…apparatuses of ‘soft’ rather than ‘hard’ power…[are not] coercive measures that appear to be imposed from above… People attempt to become productive workers… because they see it as a way toward achieving their optimal selves

and such practices of self-optimization

appear to emerge from personal desires and voluntary objectives… rather from imperatives issues by the state of other sources of authority.

Although some definitions of “self-tracking” emphasize conscious, deliberate data collection, there is a vast amount of data being collected that we could access, but usually don’t; as well as data we have no control over or access to.

One possible approach to self-reflection and group discussion is to create a data inventory.

  1. List as many existing personal data sources as you can (e.g.: Screen Time; Calendar)
  2. For each:
    • What would be an obvious finding from this data?
    • What would be a surprising finding?
    • How long does this data need to be collected to be valuable for me?
  3. For the whole list:
    • What data sources are complementary?
    • What data sources help validate a surprising finding?

To use this in a group setting, either in teaching or as a discussion topic, introduce the idea early in a session. Then, during discussion, participants may keep adding things they didn’t consider; one outcome from this exercise is a feeling of accumulating awareness. This might itself be a difficult feeling. The above list highlights the benefit to oneself; the discussion can then go on to ask:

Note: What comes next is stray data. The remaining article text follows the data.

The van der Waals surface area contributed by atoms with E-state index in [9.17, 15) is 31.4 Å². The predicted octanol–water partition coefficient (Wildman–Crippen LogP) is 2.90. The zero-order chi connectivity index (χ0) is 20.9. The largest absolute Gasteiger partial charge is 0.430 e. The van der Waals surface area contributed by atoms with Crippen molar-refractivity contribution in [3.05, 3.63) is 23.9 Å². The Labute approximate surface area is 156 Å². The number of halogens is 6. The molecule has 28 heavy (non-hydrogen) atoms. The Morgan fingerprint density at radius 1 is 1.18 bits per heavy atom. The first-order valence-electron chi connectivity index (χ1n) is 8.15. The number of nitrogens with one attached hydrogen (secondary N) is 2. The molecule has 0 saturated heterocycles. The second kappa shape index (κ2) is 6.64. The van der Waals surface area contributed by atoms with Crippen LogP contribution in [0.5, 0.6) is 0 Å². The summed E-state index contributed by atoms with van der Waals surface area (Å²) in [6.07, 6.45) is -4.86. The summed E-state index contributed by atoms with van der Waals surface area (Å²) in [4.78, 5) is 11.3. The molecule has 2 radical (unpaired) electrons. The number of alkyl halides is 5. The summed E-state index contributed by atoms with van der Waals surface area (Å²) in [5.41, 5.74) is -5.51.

What is the cost to individuals? To society? Are there data sources here that are not valuable for us, and what pathways if any are there to modify what data is collected and how? Why does this data exist in the first place?

Working with any data makes discussion less abstract, including discussing how many consumer technologies often intentionally hide data work from view to create a sense of seamlessness. This can bring intersectional feminism into data practice on a practical level; I use the Data Feminism principles outlined by D’Ignazio and Klein to structure any lecture material.

Colloquial understanding of “the algorithm” on social media suggests a false stability to systems. In Algorithms of Oppression, Noble details many examples of search engines being described as neutral or inscrutable; then, after sufficient pressure, being reviewed, found to be biased, and sometimes changed. Critique and revision is possible, so a critical data practice that starts at home doesn’t have to stay there.

Two slides, each listing seven principles of data feminism. The first slide has four of the principles highlighted, and additional examples and prompts listed. The second slide has one principle highlighted, with notes relevant to that principle also listed. The principles of data feminism are as follows: Examine Power; Challenge Power; Elevate Emotion and Embodiment; Rethink Binaries and Hierarchies; Embrace Pluralism; Consider Context; Make Labor Visible.
An example set of “book-end” slides. At the beginning of any presentation (keeping lecture to a minimum) within a course, I highlight all the topics covered I the course already, and then highlight today’s theme. At the end of any talk, I briefly show the list again to remind what we have covered. I try to always connect the general principle to something concrete, but it may be a different example or question based on the theme of that class. Repetition is a powerful teacher.